Camel Spiders: Behind an E-Mail Sensation From Iraq

<< Back to Page 1   Page 2 of 2

In North America solifugids range from Mexico to southern Canada. They reach their greatest diversity in arid regions—one group of species even has comblike structures on their legs that may be an adaptation specifically for living in sand dunes.

A Scary Reputation

In Iraq the "camel spiders" have gotten all sorts of bad press. They are said to run as fast as 25 miles an hour (40 kilometers an hour), jump six feet (two meters) in the air, and lay their eggs inside a camel's belly.

The Middle East isn't the only place where solifugids have a bad name. In Mexico, they're known as matevenados, which translates as "deer killers." When he talks with people in Mexico about the solifugids, the first thing people say is how dangerous they are, Savary said. "You look really macho by picking them up," he said.

A solifugid's real diet includes insects, invertebrates, and sometimes small reptiles. "Their jaws have to be enormous, so they can crunch their prey before it crunches them back," Crawford said. The solifugid has no venom to subdue its prey.

While solifugids are extremely fast, their running and jumping ability have also been exaggerated by the e-mail tale.

In his story, Moffett describes one solifugid he met in Israel: "With beady eyes, a hairy body, and jaws that bulged like Popeye's forearms, it was something from a nightmare."

"They're really frightful looking," Savary agreed. "And if you corner one, it will … readily assume an aggressive stance." He became interested in solifugids by accident, while studying reptiles and amphibians in Baja California as an undergraduate. "One night, I fired up a lantern and a solifugid came running to it. I took one look and thought, Whoa, these things are strange!" He was completely converted: That summer, he was back in Baja California to collect solifugids, having left the study of reptiles and amphibians behind.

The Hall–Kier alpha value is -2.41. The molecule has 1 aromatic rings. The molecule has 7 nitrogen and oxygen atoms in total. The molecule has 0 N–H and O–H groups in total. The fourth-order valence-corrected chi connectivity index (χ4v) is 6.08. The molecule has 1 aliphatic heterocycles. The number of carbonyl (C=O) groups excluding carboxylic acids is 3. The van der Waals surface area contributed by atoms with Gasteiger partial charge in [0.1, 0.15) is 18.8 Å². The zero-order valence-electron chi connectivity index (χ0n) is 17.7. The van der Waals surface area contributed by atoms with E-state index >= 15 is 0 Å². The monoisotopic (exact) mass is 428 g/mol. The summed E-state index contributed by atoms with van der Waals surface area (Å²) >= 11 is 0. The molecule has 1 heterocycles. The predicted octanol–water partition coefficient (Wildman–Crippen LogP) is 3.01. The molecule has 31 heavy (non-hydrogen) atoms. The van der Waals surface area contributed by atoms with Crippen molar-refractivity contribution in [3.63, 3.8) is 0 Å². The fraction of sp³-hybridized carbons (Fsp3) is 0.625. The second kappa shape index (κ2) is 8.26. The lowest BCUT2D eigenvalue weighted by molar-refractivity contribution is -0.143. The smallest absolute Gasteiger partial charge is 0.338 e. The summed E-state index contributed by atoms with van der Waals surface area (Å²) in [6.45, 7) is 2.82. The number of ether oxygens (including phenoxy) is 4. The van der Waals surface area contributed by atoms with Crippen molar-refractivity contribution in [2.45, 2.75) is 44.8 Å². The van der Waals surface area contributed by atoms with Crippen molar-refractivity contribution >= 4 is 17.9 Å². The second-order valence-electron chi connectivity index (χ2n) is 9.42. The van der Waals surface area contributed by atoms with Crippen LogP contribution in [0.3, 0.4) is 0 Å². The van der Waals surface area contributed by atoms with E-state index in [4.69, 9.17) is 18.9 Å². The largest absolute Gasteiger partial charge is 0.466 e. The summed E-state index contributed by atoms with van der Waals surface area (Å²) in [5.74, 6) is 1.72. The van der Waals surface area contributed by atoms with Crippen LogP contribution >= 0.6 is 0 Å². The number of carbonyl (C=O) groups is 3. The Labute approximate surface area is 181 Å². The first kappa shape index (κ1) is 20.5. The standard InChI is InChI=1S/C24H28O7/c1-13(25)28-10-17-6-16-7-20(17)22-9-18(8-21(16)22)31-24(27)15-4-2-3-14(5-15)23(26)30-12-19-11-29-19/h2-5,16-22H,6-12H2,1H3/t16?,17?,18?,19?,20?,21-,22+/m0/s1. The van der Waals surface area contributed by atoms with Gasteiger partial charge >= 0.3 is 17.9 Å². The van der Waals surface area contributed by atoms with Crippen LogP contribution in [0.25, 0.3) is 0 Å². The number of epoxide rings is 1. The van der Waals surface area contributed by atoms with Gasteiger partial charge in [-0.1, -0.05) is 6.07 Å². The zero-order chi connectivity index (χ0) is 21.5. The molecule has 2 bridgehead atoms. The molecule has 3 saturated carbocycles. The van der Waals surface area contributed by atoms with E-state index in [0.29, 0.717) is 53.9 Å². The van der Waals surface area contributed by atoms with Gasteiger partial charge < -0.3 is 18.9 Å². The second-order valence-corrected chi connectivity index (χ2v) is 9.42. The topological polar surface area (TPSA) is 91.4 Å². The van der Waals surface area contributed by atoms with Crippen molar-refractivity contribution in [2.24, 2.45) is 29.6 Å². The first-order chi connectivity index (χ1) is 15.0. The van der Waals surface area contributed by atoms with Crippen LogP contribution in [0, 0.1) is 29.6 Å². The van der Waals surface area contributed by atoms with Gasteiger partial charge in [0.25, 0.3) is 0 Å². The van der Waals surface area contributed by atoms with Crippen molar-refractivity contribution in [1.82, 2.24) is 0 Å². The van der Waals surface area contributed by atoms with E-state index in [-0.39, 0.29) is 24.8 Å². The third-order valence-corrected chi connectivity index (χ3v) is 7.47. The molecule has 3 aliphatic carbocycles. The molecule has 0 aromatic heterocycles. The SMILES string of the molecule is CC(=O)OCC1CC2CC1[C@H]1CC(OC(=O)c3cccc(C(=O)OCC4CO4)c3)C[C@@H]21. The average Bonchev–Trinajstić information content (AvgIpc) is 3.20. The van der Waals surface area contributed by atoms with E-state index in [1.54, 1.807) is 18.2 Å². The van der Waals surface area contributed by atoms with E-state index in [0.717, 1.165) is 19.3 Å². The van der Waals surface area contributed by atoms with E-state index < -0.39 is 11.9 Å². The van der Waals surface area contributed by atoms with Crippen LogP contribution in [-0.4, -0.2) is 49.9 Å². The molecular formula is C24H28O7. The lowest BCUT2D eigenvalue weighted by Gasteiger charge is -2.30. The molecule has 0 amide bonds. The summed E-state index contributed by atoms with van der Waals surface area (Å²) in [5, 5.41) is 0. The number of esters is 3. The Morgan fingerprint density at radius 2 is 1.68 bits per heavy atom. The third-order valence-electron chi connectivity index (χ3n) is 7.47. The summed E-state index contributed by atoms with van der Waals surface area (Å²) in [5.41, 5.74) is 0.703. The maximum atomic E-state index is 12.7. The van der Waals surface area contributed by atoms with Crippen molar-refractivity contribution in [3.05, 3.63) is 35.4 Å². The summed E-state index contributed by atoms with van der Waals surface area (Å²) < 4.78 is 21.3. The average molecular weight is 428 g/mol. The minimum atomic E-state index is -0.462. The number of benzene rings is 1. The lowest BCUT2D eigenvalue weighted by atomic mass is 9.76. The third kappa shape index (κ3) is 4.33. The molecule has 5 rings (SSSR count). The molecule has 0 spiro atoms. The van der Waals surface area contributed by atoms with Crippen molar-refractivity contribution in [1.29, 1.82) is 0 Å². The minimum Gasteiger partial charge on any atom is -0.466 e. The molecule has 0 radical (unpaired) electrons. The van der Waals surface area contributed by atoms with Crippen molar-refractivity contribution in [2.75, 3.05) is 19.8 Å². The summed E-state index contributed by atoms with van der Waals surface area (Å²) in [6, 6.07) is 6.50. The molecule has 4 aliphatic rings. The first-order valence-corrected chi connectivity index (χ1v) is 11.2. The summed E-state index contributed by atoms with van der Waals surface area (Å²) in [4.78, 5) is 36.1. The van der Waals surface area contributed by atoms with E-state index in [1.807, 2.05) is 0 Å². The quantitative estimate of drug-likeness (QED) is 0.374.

Solifugids are generally seasonal, nocturnal, and solitary hunters. "It takes a lot of effort to find them," Savary said. Most North American species lay their eggs in burrows or in woody crevices. Males begin to appear during spring, and then females can be spotted by early summer. By wintertime, only young solifugids are likely to be seen.

The camel spider caper seems to be just one example of spiders getting framed for scary crimes. Movies like Arachnophobia don't help improve their image. "People are afraid of spiders because they learned to be afraid of them from other kids and clueless adults and even Hollywood," Crawford said.

<< Back to Page 1   Page 2 of 2


SOURCES AND RELATED WEB SITES

ADVERTISEMENT

NATIONAL GEOGRAPHIC'S PHOTO OF THE DAY

NEWS FEEDS     After installing a news reader, click on this icon to download National Geographic News's XML/RSS feed.   After installing a news reader, click on this icon to download National Geographic News's XML/RSS feed.

Get our news delivered directly to your desktop—free.
How to Use XML or RSS

National Geographic Daily News To-Go

Listen to your favorite National Geographic news daily, anytime, anywhere from your mobile phone. No wires or syncing. Download Stitcher free today.
Click here to get 12 months of National Geographic Magazine for $15.